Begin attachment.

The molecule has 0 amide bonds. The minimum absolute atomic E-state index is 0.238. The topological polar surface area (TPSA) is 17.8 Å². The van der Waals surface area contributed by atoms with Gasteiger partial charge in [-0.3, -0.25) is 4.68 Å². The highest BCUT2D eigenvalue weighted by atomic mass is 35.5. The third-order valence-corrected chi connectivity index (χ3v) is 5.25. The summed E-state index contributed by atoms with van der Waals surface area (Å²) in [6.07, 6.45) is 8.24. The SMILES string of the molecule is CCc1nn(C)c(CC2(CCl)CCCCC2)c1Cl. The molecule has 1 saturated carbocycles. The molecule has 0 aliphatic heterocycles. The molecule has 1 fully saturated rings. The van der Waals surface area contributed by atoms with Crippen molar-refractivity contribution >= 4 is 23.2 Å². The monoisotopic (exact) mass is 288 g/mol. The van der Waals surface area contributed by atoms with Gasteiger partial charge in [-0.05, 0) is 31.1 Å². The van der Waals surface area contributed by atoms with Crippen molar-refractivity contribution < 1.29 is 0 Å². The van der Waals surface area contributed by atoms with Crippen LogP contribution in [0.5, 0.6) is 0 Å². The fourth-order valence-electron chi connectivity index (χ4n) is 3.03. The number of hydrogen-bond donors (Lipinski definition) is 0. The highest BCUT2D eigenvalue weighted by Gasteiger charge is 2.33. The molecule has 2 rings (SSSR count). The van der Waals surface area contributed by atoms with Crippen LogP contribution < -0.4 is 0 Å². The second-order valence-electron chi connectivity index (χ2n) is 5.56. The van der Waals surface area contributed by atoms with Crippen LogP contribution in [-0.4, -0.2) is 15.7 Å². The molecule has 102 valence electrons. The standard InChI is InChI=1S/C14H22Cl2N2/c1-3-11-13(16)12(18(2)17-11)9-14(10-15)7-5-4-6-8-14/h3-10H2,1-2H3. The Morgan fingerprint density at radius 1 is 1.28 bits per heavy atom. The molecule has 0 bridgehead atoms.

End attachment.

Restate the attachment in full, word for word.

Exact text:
The molecule has 0 amide bonds. The minimum absolute atomic E-state index is 0.238. The topological polar surface area (TPSA) is 17.8 Å². The van der Waals surface area contributed by atoms with Gasteiger partial charge in [-0.3, -0.25) is 4.68 Å². The highest BCUT2D eigenvalue weighted by atomic mass is 35.5. The third-order valence-corrected chi connectivity index (χ3v) is 5.25. The summed E-state index contributed by atoms with van der Waals surface area (Å²) in [6.07, 6.45) is 8.24. The SMILES string of the molecule is CCc1nn(C)c(CC2(CCl)CCCCC2)c1Cl. The molecule has 1 saturated carbocycles. The molecule has 0 aliphatic heterocycles. The molecule has 1 fully saturated rings. The van der Waals surface area contributed by atoms with Crippen molar-refractivity contribution >= 4 is 23.2 Å². The monoisotopic (exact) mass is 288 g/mol. The van der Waals surface area contributed by atoms with Gasteiger partial charge in [-0.05, 0) is 31.1 Å². The van der Waals surface area contributed by atoms with Crippen molar-refractivity contribution < 1.29 is 0 Å². The van der Waals surface area contributed by atoms with Crippen LogP contribution in [0.5, 0.6) is 0 Å². The fourth-order valence-electron chi connectivity index (χ4n) is 3.03. The number of hydrogen-bond donors (Lipinski definition) is 0. The highest BCUT2D eigenvalue weighted by Gasteiger charge is 2.33. The molecule has 2 rings (SSSR count). The van der Waals surface area contributed by atoms with Crippen LogP contribution < -0.4 is 0 Å². The second-order valence-electron chi connectivity index (χ2n) is 5.56. The van der Waals surface area contributed by atoms with Crippen LogP contribution in [-0.4, -0.2) is 15.7 Å². The molecule has 102 valence electrons. The standard InChI is InChI=1S/C14H22Cl2N2/c1-3-11-13(16)12(18(2)17-11)9-14(10-15)7-5-4-6-8-14/h3-10H2,1-2H3. The Morgan fingerprint density at radius 1 is 1.28 bits per heavy atom. The molecule has 0 bridgehead atoms.